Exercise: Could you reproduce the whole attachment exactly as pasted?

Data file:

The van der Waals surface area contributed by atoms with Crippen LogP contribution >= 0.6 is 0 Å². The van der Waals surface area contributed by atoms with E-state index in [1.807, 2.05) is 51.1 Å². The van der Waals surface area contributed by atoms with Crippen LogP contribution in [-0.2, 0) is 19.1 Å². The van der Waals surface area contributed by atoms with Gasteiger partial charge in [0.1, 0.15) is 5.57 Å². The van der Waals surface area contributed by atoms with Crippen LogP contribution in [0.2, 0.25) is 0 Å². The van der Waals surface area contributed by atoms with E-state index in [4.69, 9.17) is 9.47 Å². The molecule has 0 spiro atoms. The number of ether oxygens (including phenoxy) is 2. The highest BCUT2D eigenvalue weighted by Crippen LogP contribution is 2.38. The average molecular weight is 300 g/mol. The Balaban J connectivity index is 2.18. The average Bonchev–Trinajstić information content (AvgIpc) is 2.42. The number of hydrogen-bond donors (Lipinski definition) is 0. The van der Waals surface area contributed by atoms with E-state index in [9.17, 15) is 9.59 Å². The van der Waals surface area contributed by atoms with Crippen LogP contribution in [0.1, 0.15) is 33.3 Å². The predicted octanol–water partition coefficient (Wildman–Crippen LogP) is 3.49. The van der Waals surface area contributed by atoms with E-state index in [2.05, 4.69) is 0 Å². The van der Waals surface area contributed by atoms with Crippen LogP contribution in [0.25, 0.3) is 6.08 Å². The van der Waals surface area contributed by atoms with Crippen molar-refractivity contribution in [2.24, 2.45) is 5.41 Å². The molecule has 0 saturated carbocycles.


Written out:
The van der Waals surface area contributed by atoms with Crippen LogP contribution >= 0.6 is 0 Å². The van der Waals surface area contributed by atoms with E-state index in [1.807, 2.05) is 51.1 Å². The van der Waals surface area contributed by atoms with Crippen LogP contribution in [-0.2, 0) is 19.1 Å². The van der Waals surface area contributed by atoms with Gasteiger partial charge in [0.1, 0.15) is 5.57 Å². The van der Waals surface area contributed by atoms with Crippen LogP contribution in [0.2, 0.25) is 0 Å². The van der Waals surface area contributed by atoms with E-state index in [4.69, 9.17) is 9.47 Å². The molecule has 0 spiro atoms. The number of ether oxygens (including phenoxy) is 2. The highest BCUT2D eigenvalue weighted by Crippen LogP contribution is 2.38. The average molecular weight is 300 g/mol. The Balaban J connectivity index is 2.18. The average Bonchev–Trinajstić information content (AvgIpc) is 2.42. The number of hydrogen-bond donors (Lipinski definition) is 0. The van der Waals surface area contributed by atoms with E-state index in [9.17, 15) is 9.59 Å². The van der Waals surface area contributed by atoms with Crippen LogP contribution in [0.1, 0.15) is 33.3 Å². The predicted octanol–water partition coefficient (Wildman–Crippen LogP) is 3.49. The van der Waals surface area contributed by atoms with E-state index in [2.05, 4.69) is 0 Å². The van der Waals surface area contributed by atoms with Crippen LogP contribution in [0.25, 0.3) is 6.08 Å². The van der Waals surface area contributed by atoms with Crippen molar-refractivity contribution in [2.24, 2.45) is 5.41 Å². The molecule has 0 saturated carbocycles.